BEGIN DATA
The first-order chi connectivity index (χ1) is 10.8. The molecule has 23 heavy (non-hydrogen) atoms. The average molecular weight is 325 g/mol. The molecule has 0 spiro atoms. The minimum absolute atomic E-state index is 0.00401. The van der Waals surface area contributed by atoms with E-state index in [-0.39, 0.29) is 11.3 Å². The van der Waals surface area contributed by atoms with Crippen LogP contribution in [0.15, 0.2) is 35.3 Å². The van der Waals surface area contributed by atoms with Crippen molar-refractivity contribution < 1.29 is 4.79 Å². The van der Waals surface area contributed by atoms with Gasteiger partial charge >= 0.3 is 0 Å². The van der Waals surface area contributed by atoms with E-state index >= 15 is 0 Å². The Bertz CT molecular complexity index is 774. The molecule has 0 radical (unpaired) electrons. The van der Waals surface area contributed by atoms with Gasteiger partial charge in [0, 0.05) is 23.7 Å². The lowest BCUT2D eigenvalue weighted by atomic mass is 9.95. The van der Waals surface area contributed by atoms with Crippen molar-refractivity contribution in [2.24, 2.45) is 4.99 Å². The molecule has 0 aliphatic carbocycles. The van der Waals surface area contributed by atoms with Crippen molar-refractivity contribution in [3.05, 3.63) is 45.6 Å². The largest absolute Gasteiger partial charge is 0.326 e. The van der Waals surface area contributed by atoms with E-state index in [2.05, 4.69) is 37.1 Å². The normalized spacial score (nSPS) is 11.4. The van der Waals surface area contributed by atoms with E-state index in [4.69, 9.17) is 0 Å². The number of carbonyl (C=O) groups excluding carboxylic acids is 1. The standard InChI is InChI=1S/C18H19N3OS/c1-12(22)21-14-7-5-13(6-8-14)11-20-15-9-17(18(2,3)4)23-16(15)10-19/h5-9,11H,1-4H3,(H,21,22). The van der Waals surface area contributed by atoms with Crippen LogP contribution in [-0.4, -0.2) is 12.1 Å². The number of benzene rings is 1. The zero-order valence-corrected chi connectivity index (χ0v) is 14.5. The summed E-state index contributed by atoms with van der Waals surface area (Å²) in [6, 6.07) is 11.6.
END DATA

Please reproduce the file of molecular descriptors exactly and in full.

The first-order chi connectivity index (χ1) is 10.8. The molecule has 23 heavy (non-hydrogen) atoms. The average molecular weight is 325 g/mol. The molecule has 0 spiro atoms. The minimum absolute atomic E-state index is 0.00401. The van der Waals surface area contributed by atoms with E-state index in [-0.39, 0.29) is 11.3 Å². The van der Waals surface area contributed by atoms with Crippen LogP contribution in [0.15, 0.2) is 35.3 Å². The van der Waals surface area contributed by atoms with Crippen molar-refractivity contribution < 1.29 is 4.79 Å². The van der Waals surface area contributed by atoms with Gasteiger partial charge >= 0.3 is 0 Å². The van der Waals surface area contributed by atoms with E-state index >= 15 is 0 Å². The Bertz CT molecular complexity index is 774. The molecule has 0 radical (unpaired) electrons. The van der Waals surface area contributed by atoms with Gasteiger partial charge in [0, 0.05) is 23.7 Å². The lowest BCUT2D eigenvalue weighted by atomic mass is 9.95. The van der Waals surface area contributed by atoms with Crippen molar-refractivity contribution in [2.24, 2.45) is 4.99 Å². The molecule has 0 aliphatic carbocycles. The van der Waals surface area contributed by atoms with Crippen molar-refractivity contribution in [3.05, 3.63) is 45.6 Å². The largest absolute Gasteiger partial charge is 0.326 e. The van der Waals surface area contributed by atoms with E-state index in [2.05, 4.69) is 37.1 Å². The normalized spacial score (nSPS) is 11.4. The van der Waals surface area contributed by atoms with E-state index in [4.69, 9.17) is 0 Å². The number of carbonyl (C=O) groups excluding carboxylic acids is 1. The standard InChI is InChI=1S/C18H19N3OS/c1-12(22)21-14-7-5-13(6-8-14)11-20-15-9-17(18(2,3)4)23-16(15)10-19/h5-9,11H,1-4H3,(H,21,22). The van der Waals surface area contributed by atoms with Crippen LogP contribution in [-0.4, -0.2) is 12.1 Å². The number of benzene rings is 1. The zero-order valence-corrected chi connectivity index (χ0v) is 14.5. The summed E-state index contributed by atoms with van der Waals surface area (Å²) in [6, 6.07) is 11.6.